I’m dangerously close to turning 50, and when that happens this summer, I want to be in the best shape I possibly can, given my conditions: oodles of kids, busy household, job, and believe it or  not, a life outside all of that. In other words, I am not a “party of one” and therefore, I can’t devote two or three hours a day to working out. But I want to be in shape and stay ahead of the aging curve. So I choose to squeeze it in. What I have found with TRX is the most "bang for my buck." In other words, TRX gives me the best results for the amount of time I have to invest in serious exercise: one hour, three days a week. On off-TRX days, I try to do a little yoga at home, just to stretch and get my blood flowing. A couple days a week I walk roads that traverse the rolling hills on the edges of town, which give me a little challenge. For stretches of thirty or forty yards intermittently, I "lunge" instead of walk. If you think this doesn't turn a simple walk into a totally different experience, try it sometime.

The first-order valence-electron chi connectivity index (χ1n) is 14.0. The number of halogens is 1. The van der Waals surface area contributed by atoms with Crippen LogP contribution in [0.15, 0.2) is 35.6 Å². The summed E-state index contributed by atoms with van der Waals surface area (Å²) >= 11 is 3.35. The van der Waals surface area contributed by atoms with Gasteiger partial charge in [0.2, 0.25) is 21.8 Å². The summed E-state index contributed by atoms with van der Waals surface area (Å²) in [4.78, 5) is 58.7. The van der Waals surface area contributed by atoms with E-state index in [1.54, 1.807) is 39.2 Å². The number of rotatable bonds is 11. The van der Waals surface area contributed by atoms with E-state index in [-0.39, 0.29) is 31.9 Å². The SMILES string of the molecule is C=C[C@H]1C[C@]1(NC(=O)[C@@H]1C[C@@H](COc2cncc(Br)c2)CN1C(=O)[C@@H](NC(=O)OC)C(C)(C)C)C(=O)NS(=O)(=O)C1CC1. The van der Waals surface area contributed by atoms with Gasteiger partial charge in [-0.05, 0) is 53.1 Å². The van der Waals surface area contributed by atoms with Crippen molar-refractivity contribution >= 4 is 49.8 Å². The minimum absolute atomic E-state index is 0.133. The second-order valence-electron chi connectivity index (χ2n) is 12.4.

I have back issues. Running is out for me, and has been for a few years. A degenerative disc disease and lower back issues brought running to a close about three years ago. TRX is low-impact, so I don’t have to worry about joint/disc inflammation (and consequently, stiffness and pain) that results from the jarring and pounding of running. Once in a while, thinking that perhaps there’s been some sort of divine intervention, I go for a run. The next day I regret it. So now I’m putting all my eggs in the TRX basket.


What I Get Out of TRX